Not a member?     Existing members login below:

The Golden Slipper

Problem 9. Violet's Own
"It has been too much for you?"
"I am afraid so."
It was Roger Upjohn who had asked the question; it was Violet who answered. They had
withdrawn from a crowd of dancers to a balcony, half-shaded, half open to the moon,--a
balcony made, it would seem, for just such stolen interviews between waltzes.
Now, as it happened, Roger's face was in the shadow, but Violet's in the full light. Very
sweet it looked, very ethereal, but also a little wan. He noticed this and impetuously
cried:
"You are pale; and your hand! see, how it trembles!"
Slowly withdrawing it from the rail where it had rested, she sent one quick glance his
way and, in a low voice, said:
"I have not slept since that night."
"Four days!" he murmured. Then, after a moment of silence, "You bore yourself so
bravely at the time, I thought, or rather, I hoped, that success had made you forget the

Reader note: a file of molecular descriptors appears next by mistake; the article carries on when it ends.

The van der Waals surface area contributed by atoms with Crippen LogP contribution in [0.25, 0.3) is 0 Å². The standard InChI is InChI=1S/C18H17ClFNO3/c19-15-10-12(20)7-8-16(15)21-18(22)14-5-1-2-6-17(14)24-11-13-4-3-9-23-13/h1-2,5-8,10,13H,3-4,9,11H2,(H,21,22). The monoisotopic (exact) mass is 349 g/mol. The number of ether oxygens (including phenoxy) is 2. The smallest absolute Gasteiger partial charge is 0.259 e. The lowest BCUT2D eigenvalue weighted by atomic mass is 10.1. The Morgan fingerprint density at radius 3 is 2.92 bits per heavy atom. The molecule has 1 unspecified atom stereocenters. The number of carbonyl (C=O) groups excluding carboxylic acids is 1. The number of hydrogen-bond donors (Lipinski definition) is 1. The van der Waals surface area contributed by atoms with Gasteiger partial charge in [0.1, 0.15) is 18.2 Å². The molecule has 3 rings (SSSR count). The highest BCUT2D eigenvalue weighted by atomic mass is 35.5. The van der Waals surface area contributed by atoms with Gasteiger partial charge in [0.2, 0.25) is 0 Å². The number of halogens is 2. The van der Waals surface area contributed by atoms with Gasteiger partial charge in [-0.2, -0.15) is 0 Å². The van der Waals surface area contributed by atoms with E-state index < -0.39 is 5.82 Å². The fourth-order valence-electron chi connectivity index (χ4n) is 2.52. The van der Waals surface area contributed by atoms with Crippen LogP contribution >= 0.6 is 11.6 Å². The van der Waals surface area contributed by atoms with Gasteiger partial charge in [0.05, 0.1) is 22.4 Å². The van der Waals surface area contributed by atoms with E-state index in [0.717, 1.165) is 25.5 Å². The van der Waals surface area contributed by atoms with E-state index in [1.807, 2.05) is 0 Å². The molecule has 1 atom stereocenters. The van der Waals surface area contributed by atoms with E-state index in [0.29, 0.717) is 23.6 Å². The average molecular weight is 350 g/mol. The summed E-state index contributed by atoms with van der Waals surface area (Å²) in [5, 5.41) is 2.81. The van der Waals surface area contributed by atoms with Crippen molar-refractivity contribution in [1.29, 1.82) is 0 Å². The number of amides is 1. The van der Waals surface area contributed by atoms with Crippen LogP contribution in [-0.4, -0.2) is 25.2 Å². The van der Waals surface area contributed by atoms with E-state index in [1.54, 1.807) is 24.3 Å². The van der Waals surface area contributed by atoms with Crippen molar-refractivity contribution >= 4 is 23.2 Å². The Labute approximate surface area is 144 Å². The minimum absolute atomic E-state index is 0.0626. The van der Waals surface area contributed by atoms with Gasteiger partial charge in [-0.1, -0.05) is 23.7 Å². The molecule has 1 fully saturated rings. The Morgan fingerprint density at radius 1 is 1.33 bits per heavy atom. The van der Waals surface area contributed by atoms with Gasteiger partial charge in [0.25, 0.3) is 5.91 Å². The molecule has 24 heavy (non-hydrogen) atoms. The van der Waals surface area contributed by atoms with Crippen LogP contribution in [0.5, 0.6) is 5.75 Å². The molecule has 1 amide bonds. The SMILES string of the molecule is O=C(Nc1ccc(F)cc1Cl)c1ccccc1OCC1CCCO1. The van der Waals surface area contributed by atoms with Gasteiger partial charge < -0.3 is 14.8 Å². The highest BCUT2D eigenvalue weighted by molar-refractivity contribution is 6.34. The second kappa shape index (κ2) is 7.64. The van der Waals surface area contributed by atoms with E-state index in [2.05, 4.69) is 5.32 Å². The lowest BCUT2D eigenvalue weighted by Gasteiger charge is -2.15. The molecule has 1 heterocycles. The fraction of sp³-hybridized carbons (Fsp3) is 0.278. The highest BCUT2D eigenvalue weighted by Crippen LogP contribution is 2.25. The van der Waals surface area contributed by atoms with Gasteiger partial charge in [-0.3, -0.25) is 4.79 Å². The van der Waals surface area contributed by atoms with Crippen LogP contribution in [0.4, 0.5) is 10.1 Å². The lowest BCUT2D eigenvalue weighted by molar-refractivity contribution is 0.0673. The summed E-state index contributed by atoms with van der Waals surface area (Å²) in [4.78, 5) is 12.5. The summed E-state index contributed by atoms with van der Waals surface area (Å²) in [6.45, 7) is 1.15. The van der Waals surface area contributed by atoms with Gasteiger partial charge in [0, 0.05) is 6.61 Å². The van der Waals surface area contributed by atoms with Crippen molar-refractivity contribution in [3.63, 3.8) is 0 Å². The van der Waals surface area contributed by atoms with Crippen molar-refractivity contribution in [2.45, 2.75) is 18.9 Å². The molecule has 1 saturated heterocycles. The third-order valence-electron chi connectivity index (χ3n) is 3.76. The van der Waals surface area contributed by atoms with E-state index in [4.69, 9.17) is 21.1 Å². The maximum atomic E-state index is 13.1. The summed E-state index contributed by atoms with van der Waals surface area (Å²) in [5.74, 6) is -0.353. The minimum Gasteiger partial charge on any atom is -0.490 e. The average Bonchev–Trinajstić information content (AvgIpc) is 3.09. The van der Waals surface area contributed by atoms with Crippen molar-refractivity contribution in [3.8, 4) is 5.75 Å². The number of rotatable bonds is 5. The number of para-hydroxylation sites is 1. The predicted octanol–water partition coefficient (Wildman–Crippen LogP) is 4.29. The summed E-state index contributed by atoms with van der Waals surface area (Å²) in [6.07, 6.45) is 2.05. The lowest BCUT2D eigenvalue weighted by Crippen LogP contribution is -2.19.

horror. I could not have slept myself, if I had known--"
"It is part of the price I pay," she broke in gently. "All good things have to be paid for.
But I see--I realize that you do not consider what I am doing good. Though it helps other
people--has helped you--you wonder why, with all the advantages I possess, I should
meddle with matters so repugnant to a woman's natural instincts."
Yes, he wondered. That was evident from his silence. Seeing her as she stood there, so
quaintly pretty, so feminine in look and manner--in short, such a flower--it was but
natural that he should marvel at the incongruity she had mentioned.
"It has a strange, odd look," she admitted, after a moment of troubled hesitation. "The
most considerate person cannot but regard it as a display of egotism or of a most
mercenary spirit. The cheque you sent me for what I was enabled to do for you in
Massachusetts (the only one I have ever received which I have been tempted to refuse)
shows to what extent you rated my help and my--my expectations. Had I been a poor girl
struggling for subsistence, this generosity would have warmed my heart as a token of
your desire to cut that struggle short. But taken with your knowledge of my home and its
luxuries, it has often made me wonder what you thought."
"Shall I tell you?"
 
Remove